Please use this identifier to cite or link to this item:
Title: Cell death and regeneration in the midgut of the mosquito, Culex quinquefasciatus
Authors: Okuda, Kendi
Almeida, Fabio de
Mortara, Renato A.
Krieger, Henrique
Marinotti, Osvaldo
Bijovsky, A. Tania
Universidade de São Paulo (USP)
Universidade Federal de São Paulo (UNIFESP)
Univ Calif Irvine
Keywords: Culex quinquefusciatus
cell death
regenerative cell
cell differentiation
Issue Date: 1-Dec-2007
Publisher: Elsevier B.V.
Citation: Journal of Insect Physiology. Oxford: Pergamon-Elsevier B.V., v. 53, n. 12, p. 1307-1315, 2007.
Abstract: Haematophagy, the utilization of blood as food, has evolved independently among insects such as mosquitoes, bedbugs, fleas, and others. Accordingly, several distinct biological adaptations have occurred in order to facilitate the finding, ingestion and digestion of blood from vertebrate sources. Although blood meals are essential for survival and reproduction of these insects, mechanical and chemical stresses are caused by the ingestion of a sizable meal (frequently twice or more times the weight of the insect) containing large amounts of cytotoxic molecules such as haem. Here we present data showing that the stresses caused by a blood meal induce cell death in the midgut epithelium of Culex quinquefasciatus mosquitoes. the process involves apoptosis, ejection of dead cells to the midgut lumen and differentiation of basal regenerative cells to replace the lost digestive cells. the basal cell differentiation in blood-fed mosquito midguts represents an additional mechanism by which insects cope with the stresses caused by blood meals. C quinquefasciatus adult females are unable to replace lost cells following a third or fourth blood meal, which may have a significant impact on mosquito longevity, reproduction and vectorial capacity. (c) 2007 Elsevier B.V. All rights reserved.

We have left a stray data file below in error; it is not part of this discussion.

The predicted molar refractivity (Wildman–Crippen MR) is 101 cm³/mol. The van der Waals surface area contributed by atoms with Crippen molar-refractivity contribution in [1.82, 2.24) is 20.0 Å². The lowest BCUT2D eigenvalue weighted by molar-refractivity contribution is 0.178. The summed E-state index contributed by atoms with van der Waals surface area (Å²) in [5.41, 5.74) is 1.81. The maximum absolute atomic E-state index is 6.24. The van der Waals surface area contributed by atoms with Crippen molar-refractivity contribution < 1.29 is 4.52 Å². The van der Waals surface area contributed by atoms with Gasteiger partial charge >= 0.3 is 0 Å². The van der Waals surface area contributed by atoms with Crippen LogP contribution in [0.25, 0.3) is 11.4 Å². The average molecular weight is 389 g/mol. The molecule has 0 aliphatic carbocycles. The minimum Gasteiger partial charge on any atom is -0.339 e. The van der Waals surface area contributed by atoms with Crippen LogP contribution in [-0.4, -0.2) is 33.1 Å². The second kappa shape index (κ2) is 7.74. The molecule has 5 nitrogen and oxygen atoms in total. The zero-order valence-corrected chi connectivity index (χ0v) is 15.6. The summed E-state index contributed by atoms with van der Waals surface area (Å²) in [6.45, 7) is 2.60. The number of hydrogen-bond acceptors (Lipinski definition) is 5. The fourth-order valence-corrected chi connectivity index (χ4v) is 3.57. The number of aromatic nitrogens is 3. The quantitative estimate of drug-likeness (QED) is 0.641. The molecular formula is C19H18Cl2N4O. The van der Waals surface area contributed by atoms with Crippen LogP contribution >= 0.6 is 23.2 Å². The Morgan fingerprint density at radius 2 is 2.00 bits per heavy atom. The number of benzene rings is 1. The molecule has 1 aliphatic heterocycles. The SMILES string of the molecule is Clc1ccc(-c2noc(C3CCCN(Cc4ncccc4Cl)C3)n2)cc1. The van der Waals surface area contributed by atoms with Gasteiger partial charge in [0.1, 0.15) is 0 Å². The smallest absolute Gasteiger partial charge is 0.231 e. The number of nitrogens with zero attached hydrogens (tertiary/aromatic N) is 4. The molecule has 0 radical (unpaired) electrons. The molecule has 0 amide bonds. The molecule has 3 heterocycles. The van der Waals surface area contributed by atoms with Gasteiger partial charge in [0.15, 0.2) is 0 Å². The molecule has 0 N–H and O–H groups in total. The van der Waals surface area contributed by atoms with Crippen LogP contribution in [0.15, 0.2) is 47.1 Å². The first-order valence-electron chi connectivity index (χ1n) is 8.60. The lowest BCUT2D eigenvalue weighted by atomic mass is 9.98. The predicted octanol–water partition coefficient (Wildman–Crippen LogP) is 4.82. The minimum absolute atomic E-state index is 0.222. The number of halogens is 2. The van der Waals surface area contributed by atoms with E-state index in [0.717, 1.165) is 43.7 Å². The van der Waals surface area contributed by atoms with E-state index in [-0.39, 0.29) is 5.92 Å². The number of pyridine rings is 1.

ISSN: 0022-1910
Other Identifiers:
Appears in Collections:Em verificação - Geral

Files in This Item:
There are no files associated with this item.

Items in DSpace are protected by copyright, with all rights reserved, unless otherwise indicated.